The other issue of material fact, according to the defendant, is whether the instrument was a guaranty. The counter affidavit states that the document was only a guaranty and the defendant is liable only if Woods was in fact indebted to the plaintiff. But the nature and purpose of the instrument, which is unambiguous, is not a question of fact. "The construction of the words of the parties, being entirely in writing, is a matter of law for the court." Ingalls v. Green, 337 Mass. 444, 447. Wright v. Commonwealth, 351 Mass. 666, 672. The counter affidavit did not raise any issues of material fact and was ineffectual.

2. The defendant argues that, regardless of whether any issues of material fact existed, the plaintiff's motion and affidavit are defective under G.L.c. 231, § 59. That section requires affidavits to be based "on personal knowledge of admissible facts as to which it appears affirmatively that the affiants would be competent to testify." The defendant urges that the conclusion in Mr. Katz's affidavit that "Woods owes Doral $9,540.11" would not be admissible at trial. We do not reach that question. The instrument declared on was a simple contract with the defendant. It was not a guaranty involving a third party, because the defendant's obligation, unlike a guarantor's, ran directly and originally to the plaintiff. See Allen v. Herrick, 15 Gray, 274, 285; Thayer v. Wild, 107 Mass. 449, 452; Charlestown Five Cents Sav. Bank v. Wolf, 309 Mass. 547, 549; 38 Am.Jur.2d, Guaranty, § 3. Therefore the existence of a debt between Woods and the plaintiff and the admissibility of Mr. Katz's conclusory statement about that debt are immaterial.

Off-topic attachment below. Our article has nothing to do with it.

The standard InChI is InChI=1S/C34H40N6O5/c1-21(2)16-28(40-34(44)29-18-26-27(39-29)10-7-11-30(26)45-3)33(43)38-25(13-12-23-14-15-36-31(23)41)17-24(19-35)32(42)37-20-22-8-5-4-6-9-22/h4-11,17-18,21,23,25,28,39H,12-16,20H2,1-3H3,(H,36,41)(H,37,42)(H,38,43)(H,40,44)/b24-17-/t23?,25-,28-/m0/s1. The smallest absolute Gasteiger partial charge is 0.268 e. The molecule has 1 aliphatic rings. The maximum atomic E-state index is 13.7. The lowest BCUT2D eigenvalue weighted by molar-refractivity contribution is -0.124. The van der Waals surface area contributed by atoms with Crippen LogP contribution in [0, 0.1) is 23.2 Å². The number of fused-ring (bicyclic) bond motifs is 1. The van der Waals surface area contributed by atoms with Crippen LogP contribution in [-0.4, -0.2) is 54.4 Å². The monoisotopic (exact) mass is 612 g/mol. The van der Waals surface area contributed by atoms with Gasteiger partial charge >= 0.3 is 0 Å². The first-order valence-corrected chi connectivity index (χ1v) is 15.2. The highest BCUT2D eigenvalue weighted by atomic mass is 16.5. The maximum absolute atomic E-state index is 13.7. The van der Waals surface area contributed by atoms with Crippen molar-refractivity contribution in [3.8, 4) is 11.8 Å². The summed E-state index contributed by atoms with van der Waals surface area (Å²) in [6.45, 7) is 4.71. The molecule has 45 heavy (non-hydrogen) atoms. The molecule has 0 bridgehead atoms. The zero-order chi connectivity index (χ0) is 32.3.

The defendant further argues that the alleged conversation between Mr. Katz and Mr. Richards, without a sufficient foundation, would be inadmissible at trial. We do not pause to determine its admissibility, for even if the conversation was not admissible, the sufficiency of the affidavit would not be affected. While conceivably this conversation might have had a bearing on the issue of consideration, no such question has been raised.

Order for judgment affirmed.


1. The difference between this amount and the amount mentioned in the declaration ($9,540.11) is due to the fact, that as the plaintiff's affidavit reveals, the indebtedness was reduced by a payment of $1,000 on or about October 31, 1966.